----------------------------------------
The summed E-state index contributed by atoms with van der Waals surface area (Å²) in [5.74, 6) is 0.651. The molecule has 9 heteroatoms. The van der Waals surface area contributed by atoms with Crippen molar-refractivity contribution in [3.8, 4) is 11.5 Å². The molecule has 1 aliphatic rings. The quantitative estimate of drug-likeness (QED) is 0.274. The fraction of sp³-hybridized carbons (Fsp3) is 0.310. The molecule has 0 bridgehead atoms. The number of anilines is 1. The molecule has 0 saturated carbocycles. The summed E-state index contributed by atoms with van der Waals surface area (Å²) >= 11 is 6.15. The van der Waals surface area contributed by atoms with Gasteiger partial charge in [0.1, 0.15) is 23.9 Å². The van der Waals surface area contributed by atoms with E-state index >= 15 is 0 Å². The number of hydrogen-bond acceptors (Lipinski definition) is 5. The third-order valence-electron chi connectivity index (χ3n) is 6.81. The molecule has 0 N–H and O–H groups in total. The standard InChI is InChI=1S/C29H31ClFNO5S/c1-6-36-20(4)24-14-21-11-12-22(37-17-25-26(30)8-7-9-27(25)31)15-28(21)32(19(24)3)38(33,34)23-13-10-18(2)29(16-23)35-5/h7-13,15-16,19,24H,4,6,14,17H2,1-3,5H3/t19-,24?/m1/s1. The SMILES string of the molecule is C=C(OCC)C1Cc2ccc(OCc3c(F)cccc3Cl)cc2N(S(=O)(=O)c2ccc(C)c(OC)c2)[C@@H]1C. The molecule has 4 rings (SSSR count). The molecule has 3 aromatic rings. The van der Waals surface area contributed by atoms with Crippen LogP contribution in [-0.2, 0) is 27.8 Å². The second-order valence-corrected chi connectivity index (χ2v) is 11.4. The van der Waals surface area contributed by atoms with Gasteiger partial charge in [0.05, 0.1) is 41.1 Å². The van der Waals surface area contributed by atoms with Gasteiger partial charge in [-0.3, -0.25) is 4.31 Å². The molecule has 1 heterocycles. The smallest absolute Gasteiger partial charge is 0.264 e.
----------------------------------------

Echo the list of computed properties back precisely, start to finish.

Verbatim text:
The summed E-state index contributed by atoms with van der Waals surface area (Å²) in [5.74, 6) is 0.651. The molecule has 9 heteroatoms. The van der Waals surface area contributed by atoms with Crippen molar-refractivity contribution in [3.8, 4) is 11.5 Å². The molecule has 1 aliphatic rings. The quantitative estimate of drug-likeness (QED) is 0.274. The fraction of sp³-hybridized carbons (Fsp3) is 0.310. The molecule has 0 bridgehead atoms. The number of anilines is 1. The molecule has 0 saturated carbocycles. The summed E-state index contributed by atoms with van der Waals surface area (Å²) >= 11 is 6.15. The van der Waals surface area contributed by atoms with Gasteiger partial charge in [0.1, 0.15) is 23.9 Å². The van der Waals surface area contributed by atoms with E-state index >= 15 is 0 Å². The number of hydrogen-bond acceptors (Lipinski definition) is 5. The third-order valence-electron chi connectivity index (χ3n) is 6.81. The molecule has 0 N–H and O–H groups in total. The standard InChI is InChI=1S/C29H31ClFNO5S/c1-6-36-20(4)24-14-21-11-12-22(37-17-25-26(30)8-7-9-27(25)31)15-28(21)32(19(24)3)38(33,34)23-13-10-18(2)29(16-23)35-5/h7-13,15-16,19,24H,4,6,14,17H2,1-3,5H3/t19-,24?/m1/s1. The SMILES string of the molecule is C=C(OCC)C1Cc2ccc(OCc3c(F)cccc3Cl)cc2N(S(=O)(=O)c2ccc(C)c(OC)c2)[C@@H]1C. The molecule has 4 rings (SSSR count). The molecule has 3 aromatic rings. The van der Waals surface area contributed by atoms with Crippen LogP contribution in [-0.2, 0) is 27.8 Å². The second-order valence-corrected chi connectivity index (χ2v) is 11.4. The van der Waals surface area contributed by atoms with Gasteiger partial charge in [0.05, 0.1) is 41.1 Å². The van der Waals surface area contributed by atoms with Gasteiger partial charge in [-0.3, -0.25) is 4.31 Å². The molecule has 1 heterocycles. The smallest absolute Gasteiger partial charge is 0.264 e.